Reply to Thread Bookmark Thread
Posts 1 to 21 of 21
  1. #1

    User Info Menu

    Who were the other reso-players (in orchestras) besides the popular Oscar Aleman and Lonnie Johnson that used a National guitar in the period between the decline of the banjo and the advent of the electric guitar ? Or did that type of guitar play only a very minor role in the swing era and was only really adapted by the Blues players - and the Hawaiian lap-style players ? Please all you historians, educate me !
    Last edited by gitman; 06-15-2020 at 06:57 AM.

  2.  

    The Jazz Guitar Chord Dictionary
     
  3. #2

    User Info Menu

    Quote Originally Posted by gitman
    Who were the other reso-players besides the popular Oscar Aleman and Lonnie Johnson that used a National guitar in the period between the decline of the banjo and the advent of the electric guitar ? Or did that type of guitar play only a very minor role in the swing era and was only really adapted by the Blues players ? Please all you historians, educate me !
    I’m not sure that Lonnie played reso. In the duets with Lang he played 12-string. Much later in his career he played 6-string electric. For most of his career he recorded mostly blues but even then I don’t think much if any of it was on reso.

  4. #3

    User Info Menu

    There's a guy who plays one today with the great New Orleans' stompers, Tuba Skinny - you'll find them on YouTube. He doesn't play on every video, but on some of them you can see and hear him pretty well. Not what you asked for - historical evidence - but worth hearing.

  5. #4

    User Info Menu

    Son House seems to be the most well known exclusive resonator blues player of his generation. The continuum in swing seemed more banjo>tenor guitar than banjo>resonator.

  6. #5

    User Info Menu

    Quote Originally Posted by cosmic gumbo
    Son House seems to be the most well known exclusive resonator blues player of his generation.
    Most probably only after his "rediscovery" and it has been said that he would've preferred a Stella, the guitar of choice for "blues" players in the twenties.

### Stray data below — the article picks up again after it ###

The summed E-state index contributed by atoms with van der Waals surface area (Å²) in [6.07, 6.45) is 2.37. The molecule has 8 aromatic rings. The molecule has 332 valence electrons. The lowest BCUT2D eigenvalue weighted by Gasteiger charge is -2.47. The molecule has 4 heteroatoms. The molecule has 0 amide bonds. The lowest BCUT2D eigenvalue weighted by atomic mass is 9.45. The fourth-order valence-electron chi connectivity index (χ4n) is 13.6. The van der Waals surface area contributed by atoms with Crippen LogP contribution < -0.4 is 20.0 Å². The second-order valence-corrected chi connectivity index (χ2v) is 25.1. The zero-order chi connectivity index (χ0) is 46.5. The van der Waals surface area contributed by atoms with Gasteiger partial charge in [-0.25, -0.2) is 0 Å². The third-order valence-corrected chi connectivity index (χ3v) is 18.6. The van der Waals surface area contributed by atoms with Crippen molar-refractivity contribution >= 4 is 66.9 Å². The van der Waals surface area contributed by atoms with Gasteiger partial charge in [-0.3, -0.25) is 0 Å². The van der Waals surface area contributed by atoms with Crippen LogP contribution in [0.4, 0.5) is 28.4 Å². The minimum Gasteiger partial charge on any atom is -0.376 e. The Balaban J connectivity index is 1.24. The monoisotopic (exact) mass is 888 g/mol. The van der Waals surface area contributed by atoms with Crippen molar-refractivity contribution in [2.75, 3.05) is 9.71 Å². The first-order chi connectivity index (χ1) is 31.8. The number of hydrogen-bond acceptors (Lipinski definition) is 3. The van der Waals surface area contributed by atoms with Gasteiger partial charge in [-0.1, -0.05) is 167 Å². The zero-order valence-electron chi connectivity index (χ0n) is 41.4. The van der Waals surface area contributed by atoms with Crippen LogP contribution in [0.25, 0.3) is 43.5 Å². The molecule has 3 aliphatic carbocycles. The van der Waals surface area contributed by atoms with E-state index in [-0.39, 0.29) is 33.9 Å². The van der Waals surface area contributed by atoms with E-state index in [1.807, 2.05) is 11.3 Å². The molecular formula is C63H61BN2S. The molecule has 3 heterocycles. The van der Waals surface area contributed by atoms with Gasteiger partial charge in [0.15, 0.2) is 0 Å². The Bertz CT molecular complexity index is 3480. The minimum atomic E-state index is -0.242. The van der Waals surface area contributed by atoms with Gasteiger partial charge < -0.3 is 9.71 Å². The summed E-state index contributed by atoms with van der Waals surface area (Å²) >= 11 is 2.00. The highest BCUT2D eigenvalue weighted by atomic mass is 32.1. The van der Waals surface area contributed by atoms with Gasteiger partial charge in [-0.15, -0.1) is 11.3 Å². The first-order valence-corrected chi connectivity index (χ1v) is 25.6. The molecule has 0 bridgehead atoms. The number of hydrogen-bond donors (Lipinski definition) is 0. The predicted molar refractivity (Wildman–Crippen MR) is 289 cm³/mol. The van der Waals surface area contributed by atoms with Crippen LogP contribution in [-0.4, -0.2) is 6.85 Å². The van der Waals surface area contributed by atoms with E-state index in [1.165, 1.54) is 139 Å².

It's an old cliche that the blues guitarists of the twenties and thirties mostly played National resonator guitars, only a few actually did as proven by photographs of the period, like Blind Boy Fuller and Tampa Red. Memphis Minnie and her partner Joe McCoy also made a great impression when they both purchased Nationals and brought them back south. There is a photo of Joe McCoy with a tricone model.
    Even the lowest model, the Duolian had a price tag triple that of a good Stella. They also had (and have) some weight to it so not the most practical instrument for a travellin' musician and what about their distribution in the rural south? I doubt that they were easy to come by.
    National made some models for mail order companies that were lower in price and they appear more frequently in photographs of black musicians of the period than tricones or Style O models.

  7. #6

    User Info Menu

    The jazzy Hawaiian steel guitar players of the era played Nationals - Sol Hoopi'i, Bennie Nawahi, Eddie Bush. I believe there are some early photos of Duke Ellington where his guitar player has a resophonic.

  8. #7

    User Info Menu

    I'm aware of the many Blues artists that quickly adapted the Reso's for their superior volume - I'm particularly interested in those "orchestra" guitarist that switched from a 4/6-string Banjo to the equally loud but less piercing sounding Resonator Guitar ....
    It's quite rare to see 2 (!) guitarists/banjoists in a larger ensemble , in any era so Tuba Skinny is quite the exception these days ! It certainly helps the band's overall sound giving the music a solid harmonic foundation and a strong rhythmic pulse together with the bass drum and washboard.